Solar plane that can fly at night begins cross-country trip
Following a bicycle down the runway at Moffett Field in Mountain View, Calif., a solar-powered airplane took off on a coast-to-coast voyage across the U.S. this morning to promote the message of clean technology.
Piloted by Swiss aviator Bertrand Piccard, the Solar Impulse HB-SIA set off for Phoenix, Ariz., on the first leg of its Across America journey that will also take the slender craft to Dallas, St. Louis, Washington, D.C., and finally New York in early July.
The goal is to go from one end of the country to the other without using a drop of fuel.
Sporting 12,000 solar cells, Solar Impulse can fly both day and night. It has a wingspan of a large passenger jet, at 208 feet, and the weight of a small car at 3,527 pounds.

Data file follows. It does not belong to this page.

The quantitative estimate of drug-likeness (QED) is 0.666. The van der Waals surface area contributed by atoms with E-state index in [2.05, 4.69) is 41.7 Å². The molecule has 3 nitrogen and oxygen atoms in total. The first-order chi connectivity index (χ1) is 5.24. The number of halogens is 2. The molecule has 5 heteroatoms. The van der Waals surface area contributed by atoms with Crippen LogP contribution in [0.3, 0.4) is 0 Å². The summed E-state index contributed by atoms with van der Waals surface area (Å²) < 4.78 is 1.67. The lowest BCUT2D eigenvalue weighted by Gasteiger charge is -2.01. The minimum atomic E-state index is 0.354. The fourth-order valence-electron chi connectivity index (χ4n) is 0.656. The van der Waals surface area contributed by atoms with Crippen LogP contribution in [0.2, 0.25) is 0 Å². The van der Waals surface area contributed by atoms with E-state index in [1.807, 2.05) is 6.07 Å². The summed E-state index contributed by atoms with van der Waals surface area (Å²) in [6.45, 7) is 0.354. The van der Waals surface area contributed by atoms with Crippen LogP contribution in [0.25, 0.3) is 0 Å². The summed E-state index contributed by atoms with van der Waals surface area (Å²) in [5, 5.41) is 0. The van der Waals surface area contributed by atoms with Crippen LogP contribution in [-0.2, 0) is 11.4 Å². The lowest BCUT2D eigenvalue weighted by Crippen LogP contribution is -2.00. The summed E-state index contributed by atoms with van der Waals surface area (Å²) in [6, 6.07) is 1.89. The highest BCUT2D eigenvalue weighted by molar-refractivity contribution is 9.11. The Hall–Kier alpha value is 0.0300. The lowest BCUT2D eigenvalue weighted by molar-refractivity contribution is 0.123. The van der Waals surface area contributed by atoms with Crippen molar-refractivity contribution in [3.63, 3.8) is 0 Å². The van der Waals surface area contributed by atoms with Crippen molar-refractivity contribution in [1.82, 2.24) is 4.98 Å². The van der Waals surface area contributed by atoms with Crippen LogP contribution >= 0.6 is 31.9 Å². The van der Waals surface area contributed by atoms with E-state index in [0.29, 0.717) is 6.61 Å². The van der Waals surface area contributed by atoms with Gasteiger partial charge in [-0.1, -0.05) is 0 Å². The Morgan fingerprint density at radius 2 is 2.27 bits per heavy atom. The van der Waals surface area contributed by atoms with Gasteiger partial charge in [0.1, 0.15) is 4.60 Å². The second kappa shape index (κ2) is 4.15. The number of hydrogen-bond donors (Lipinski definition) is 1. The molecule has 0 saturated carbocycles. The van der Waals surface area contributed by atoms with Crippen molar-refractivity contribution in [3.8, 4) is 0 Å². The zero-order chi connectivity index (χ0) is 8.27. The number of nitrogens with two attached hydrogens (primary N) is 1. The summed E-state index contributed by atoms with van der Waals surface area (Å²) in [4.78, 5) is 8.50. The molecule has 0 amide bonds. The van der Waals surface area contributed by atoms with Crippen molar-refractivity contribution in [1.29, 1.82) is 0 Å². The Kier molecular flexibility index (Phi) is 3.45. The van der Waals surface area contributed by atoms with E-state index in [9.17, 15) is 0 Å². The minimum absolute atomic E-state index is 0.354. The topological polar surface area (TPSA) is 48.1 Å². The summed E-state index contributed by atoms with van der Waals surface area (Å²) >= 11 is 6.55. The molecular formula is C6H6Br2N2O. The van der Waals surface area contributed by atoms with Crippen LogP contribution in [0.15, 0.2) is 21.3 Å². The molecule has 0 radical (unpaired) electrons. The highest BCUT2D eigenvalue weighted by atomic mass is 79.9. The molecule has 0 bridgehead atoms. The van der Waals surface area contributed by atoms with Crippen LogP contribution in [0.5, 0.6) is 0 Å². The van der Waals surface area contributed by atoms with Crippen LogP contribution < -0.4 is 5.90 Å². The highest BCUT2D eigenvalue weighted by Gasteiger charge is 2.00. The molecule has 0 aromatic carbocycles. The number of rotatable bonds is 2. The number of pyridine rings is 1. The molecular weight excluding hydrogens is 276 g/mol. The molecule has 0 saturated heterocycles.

Although its 881 pounds of lithium batteries only supply it with the power of an average scooter, the HB-SIA plane can fly for up to 26 hours at a stretch. Its average speed is 40 mph.
Launched in 2010, the craft made its first international flight from Switzerland to Brussels in 13 hours, followed by a 1,550-mile journey from Madrid, Spain, to Morocco's Rabat.
The Solar Impulse team hopes to fly the HB-SIA around the world in 2015, but meanwhile you can follow it on the Across America tour here. There's live cockpit footage as well as mapping and flight data from the craft here.
Check out some close-up pics of Solar Impulse from CNET's recent visit in the gallery below.